Amazon Web Services to create 1,000 jobs in Ireland
Subsidiary of online giant Amazon to create new roles in Dublin over next two years
TD Kate O’Connell, Taoiseach Leo Varadkar, Amazon Web Services Ireland country manager Mike Beary and IDA Ireland chief executive Martin Shanahan at the official opening of AWS’s new office in Dublin. Photograph: Dara Mac Dónaill
AWS, a subsidiary of online giant Amazon, offers cloud services spanning computer power, database storage and content delivery. Amazon currently employs more than 2,500 people around Ireland.
The new jobs will be based at the company’s current Dublin sites in Blanchardstown, Tallaght, the city centre and north Co Dublin.
Among the roles being recruited for by Amazon are engineers for software development, network development engineers, data centres, systems and support; solutions architects, security and big-data specialists, development operations engineers and technical management positions.
The announcement was made by Mike Beary, country manager for AWS in Ireland as the company officially opened its Shannon Building on Burlington Road in Dublin.
“We announced in May 2016 that we were going to add 500 new jobs, and we were thrilled that we were able to reach that nine months early,” he said. “That gives us a lot of confidence that we are a compelling employer. We look for people who like to pioneer and build. That attracts a certain type of job candidate, and we’ve been pretty successful at that.”
Vote of confidence
Taoiseach Leo Varadkar said the news was a vote of confidence in Ireland.
“The genius of Amazon is that it’s never finished changing and adapting,” he said. “By opening this building and announcing 1,000 jobs you are helping us meet our ambition to make Dublin the tech capital of Europe. ”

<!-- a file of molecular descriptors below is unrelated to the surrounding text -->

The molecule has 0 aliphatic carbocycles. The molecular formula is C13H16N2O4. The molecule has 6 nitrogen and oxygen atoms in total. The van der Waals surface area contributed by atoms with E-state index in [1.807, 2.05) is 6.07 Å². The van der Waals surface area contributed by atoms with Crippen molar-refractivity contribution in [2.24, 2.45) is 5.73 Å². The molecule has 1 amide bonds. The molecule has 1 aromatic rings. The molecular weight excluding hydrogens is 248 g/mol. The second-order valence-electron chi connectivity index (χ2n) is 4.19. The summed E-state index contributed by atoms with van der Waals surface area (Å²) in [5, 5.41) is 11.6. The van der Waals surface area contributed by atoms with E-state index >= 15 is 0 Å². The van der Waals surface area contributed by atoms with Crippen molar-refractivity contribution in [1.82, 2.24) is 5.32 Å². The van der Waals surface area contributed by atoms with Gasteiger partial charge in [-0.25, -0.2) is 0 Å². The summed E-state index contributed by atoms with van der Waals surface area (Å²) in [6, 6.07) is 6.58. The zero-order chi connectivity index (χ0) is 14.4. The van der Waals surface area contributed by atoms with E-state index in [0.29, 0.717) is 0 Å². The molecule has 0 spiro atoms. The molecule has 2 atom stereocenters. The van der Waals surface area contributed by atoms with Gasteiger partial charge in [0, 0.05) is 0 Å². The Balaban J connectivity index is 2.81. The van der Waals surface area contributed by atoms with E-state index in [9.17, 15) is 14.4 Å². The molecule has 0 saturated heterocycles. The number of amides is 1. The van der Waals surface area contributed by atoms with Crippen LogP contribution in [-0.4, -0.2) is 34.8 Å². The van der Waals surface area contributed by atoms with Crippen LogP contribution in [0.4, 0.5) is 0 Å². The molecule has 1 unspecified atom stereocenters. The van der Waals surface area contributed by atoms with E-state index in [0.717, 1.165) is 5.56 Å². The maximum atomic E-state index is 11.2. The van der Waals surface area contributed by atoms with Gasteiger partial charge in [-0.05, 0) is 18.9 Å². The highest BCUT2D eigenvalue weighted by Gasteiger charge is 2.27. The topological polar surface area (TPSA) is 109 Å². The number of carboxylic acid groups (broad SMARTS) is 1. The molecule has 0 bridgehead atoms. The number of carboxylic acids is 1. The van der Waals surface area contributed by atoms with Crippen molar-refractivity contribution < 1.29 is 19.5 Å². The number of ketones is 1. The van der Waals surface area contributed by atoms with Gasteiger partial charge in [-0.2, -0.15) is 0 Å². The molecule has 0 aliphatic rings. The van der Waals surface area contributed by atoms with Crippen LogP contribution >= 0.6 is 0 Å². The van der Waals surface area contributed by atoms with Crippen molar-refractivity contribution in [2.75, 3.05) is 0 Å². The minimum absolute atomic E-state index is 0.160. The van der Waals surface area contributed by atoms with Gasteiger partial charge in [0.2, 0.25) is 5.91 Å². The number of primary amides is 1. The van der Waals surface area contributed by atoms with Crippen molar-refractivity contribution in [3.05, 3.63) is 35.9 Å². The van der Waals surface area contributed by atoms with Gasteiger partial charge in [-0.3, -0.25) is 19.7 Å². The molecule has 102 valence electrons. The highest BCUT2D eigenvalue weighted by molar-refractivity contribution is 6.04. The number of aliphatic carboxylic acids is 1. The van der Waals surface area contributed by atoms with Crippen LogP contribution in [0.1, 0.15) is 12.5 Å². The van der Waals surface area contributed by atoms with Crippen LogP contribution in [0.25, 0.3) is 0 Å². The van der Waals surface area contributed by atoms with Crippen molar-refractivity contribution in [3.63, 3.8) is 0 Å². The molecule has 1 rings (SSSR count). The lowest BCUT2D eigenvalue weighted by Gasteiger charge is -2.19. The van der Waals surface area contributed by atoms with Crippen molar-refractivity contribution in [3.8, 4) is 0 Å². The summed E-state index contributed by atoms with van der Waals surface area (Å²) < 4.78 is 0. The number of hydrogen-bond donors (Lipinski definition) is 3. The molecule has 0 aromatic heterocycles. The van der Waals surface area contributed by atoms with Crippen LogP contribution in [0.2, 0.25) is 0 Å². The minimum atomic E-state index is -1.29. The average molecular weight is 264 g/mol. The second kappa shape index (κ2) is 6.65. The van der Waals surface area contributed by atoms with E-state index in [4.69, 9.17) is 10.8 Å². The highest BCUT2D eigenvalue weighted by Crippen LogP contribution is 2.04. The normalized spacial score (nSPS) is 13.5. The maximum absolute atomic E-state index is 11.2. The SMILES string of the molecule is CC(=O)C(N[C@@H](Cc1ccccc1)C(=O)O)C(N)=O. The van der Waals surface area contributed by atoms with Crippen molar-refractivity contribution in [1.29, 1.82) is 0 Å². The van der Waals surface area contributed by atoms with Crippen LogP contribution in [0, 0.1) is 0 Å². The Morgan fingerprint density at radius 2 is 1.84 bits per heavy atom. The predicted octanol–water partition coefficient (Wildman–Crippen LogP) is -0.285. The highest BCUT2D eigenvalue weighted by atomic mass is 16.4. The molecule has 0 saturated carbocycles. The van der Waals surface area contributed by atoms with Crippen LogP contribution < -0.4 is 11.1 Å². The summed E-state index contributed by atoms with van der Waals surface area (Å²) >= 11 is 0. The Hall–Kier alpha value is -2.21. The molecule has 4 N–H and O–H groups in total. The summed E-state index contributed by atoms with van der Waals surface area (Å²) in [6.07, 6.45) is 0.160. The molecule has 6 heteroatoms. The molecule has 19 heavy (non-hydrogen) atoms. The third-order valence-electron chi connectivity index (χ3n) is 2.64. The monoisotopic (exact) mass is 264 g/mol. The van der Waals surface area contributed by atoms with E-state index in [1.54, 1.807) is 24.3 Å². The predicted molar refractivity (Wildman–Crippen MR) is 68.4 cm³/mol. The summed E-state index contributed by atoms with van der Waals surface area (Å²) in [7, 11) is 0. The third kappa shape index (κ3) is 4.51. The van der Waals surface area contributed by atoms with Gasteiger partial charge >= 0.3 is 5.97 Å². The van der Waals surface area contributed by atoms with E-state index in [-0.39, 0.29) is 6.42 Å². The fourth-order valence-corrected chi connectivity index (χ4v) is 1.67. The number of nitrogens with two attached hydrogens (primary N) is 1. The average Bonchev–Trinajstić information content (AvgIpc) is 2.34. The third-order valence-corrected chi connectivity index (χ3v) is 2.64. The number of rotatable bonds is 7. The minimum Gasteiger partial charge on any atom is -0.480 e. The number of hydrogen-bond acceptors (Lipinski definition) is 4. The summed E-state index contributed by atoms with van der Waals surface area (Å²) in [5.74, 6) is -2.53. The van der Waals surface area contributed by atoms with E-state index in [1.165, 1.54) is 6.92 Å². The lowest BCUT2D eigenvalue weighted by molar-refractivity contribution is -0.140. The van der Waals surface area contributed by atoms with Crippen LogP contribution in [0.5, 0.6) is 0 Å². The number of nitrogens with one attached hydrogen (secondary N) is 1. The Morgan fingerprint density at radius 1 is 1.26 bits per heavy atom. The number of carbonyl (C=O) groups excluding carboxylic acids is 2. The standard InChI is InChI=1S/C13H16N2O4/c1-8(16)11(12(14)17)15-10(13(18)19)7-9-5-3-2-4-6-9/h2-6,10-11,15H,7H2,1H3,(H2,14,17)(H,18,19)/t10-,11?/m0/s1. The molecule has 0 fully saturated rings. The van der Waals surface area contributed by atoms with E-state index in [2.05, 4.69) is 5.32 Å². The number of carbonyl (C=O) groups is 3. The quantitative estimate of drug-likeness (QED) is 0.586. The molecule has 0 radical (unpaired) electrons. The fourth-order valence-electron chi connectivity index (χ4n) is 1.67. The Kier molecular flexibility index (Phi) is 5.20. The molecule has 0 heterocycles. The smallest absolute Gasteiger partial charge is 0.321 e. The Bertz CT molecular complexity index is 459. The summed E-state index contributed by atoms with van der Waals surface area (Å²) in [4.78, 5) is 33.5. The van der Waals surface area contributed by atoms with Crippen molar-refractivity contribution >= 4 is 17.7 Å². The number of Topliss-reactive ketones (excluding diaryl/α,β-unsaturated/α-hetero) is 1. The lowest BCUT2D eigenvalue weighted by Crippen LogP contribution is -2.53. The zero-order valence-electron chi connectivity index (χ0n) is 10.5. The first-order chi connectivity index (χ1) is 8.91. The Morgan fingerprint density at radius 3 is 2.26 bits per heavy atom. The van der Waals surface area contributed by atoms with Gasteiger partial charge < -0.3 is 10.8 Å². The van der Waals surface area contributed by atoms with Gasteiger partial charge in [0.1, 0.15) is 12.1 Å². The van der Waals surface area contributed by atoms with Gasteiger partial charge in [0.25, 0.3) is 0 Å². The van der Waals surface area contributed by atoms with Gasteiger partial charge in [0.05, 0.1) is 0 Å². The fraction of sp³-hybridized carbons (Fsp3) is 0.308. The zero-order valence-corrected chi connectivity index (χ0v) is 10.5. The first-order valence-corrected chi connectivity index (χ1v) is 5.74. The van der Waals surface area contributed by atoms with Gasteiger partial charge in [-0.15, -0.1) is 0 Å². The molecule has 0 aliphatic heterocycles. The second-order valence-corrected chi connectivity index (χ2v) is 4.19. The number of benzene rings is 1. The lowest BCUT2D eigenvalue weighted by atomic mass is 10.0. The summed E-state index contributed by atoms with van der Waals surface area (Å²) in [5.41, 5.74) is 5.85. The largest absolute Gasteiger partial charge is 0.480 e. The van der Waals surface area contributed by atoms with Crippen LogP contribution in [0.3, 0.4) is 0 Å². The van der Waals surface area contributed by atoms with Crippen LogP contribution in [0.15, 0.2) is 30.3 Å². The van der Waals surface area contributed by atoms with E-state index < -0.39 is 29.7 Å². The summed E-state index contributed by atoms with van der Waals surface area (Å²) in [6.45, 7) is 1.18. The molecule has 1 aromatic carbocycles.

He said the highly-skilled, full-time jobs Amazon announced were exactly what Ireland was looking for and said the company had played a role in developing Ireland’s data centre infrastructure.
Mr Varadkar said the presence of data centres in Ireland was a good thing, describing them as the backbone of the cloud revolution.
However, he acknowledged the construction of data centres was not universally welcomed.
“There is a balance to be struck and we need to take account of community concerns,” he said.
Last month technology giant Apple cancelled a plan to build an €850 million data centre in Athenry, Co Galway, due to delays caused by objections to the project. However, new legislation being brought forward by the Government will reduce time limits for some planning applications, reduce the period to launch judicial reviews of major planning decisions and tighten the rules for who is eligible to take judicial review proceedings.
Mr Beary welcomed the proposed changes, saying the ability to predict the length of time of the planning process was important for figuring out its future operations.
The news was also welcomed by IDA Ireland, with chief executive Martin Shanahan describing it as a vote of confidence in the country.
“Announcements don’t come much bigger than 1,000 jobs, and not just 1,000 jobs, but high-end, high-tech jobs,” said Mr Shanahan. “It’s exactly the type of investment we want to attract, and the type of expansion we want from companies who are already here.”